Ventricular Assist Device Program What Is a VAD

Home > Medical Services and Programs > Cardiac Care > Heart Specialty Care and Transplant Center > Ventricular Assist Device Program > 

What is a VAD?

A Ventricular Assist Device (VAD) is implanted surgically and provides partial or total circulatory assistance to the natural heart. Since 1969, VADs have been used as support to sustain a patient’s life and maintain their other organ function while awaiting heart transplantation. In cases where a patient is unable to receive a Heart transplant, the patient may receive a VAD through a therapy called Destination therapy. This allows for a better quality of life for the patient and also as a means of extending a person’s lifetime. Recently, great strides have been made to improve the quality of life for patients on VADs by allowing patients to go home on these devices. VADs also allow waiting-list candidates to improve their overall condition, providing adequate cardiac function for cardiac rehabilitation.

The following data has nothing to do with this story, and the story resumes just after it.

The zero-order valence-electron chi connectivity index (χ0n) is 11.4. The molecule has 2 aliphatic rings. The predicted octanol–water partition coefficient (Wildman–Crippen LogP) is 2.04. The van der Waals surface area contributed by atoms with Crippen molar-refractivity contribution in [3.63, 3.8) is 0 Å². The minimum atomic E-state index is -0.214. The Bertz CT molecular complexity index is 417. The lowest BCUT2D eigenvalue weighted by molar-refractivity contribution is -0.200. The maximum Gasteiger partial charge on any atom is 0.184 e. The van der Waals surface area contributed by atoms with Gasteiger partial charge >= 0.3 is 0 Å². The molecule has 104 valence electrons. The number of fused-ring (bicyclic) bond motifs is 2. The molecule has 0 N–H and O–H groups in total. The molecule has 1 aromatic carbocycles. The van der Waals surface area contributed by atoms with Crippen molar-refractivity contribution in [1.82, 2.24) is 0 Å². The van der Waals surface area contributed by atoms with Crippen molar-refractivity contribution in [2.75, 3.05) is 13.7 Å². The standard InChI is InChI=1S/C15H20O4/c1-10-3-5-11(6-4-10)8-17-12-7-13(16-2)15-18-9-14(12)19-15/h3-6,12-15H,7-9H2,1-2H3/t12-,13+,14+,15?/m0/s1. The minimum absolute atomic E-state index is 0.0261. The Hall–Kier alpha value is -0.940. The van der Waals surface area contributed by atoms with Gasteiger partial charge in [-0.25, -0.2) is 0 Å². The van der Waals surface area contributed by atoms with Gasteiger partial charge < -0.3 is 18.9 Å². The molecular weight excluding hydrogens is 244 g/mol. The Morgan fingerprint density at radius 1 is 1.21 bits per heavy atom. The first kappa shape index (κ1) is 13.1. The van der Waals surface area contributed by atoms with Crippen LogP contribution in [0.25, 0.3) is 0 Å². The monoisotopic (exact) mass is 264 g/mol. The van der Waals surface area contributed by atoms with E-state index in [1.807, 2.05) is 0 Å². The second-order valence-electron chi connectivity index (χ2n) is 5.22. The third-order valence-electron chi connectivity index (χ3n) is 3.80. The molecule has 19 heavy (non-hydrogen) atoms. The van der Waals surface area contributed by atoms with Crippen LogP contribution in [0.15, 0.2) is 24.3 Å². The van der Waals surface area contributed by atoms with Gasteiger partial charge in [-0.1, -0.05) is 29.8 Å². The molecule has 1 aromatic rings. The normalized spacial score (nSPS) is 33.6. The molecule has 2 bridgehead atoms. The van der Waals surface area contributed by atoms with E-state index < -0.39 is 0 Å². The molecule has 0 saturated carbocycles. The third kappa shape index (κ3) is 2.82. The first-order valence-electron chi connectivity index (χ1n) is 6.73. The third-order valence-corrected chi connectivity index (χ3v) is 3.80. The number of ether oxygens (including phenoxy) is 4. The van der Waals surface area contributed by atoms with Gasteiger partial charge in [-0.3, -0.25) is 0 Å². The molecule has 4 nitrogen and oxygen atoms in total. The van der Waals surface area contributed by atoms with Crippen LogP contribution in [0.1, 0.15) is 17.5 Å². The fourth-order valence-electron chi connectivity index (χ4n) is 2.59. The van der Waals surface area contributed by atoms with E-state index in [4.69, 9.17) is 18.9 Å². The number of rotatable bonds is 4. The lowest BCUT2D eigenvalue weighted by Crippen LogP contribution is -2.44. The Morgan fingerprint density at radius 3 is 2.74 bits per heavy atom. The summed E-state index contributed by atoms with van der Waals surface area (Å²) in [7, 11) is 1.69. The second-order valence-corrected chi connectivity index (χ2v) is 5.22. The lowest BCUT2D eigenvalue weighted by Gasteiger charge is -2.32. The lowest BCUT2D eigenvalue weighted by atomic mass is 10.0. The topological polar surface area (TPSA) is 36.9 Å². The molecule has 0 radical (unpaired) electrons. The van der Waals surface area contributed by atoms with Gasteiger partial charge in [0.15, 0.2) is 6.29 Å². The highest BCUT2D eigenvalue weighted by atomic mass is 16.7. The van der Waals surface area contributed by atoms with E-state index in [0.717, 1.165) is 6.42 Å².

Complications of VADS

  • Complications vary with devices, and each device has its own pros and cons. Please discuss your options with your cardiovascular surgeon. Some complications include:
  • Bleeding
  • Stroke
  • Infection
  • Device dysfunction
image Seton is proud to have four hospitals – the only hospitals in Central Texas - that have earned the Magnet designation, the highest award for nursing excellence given by the American Nurses Association.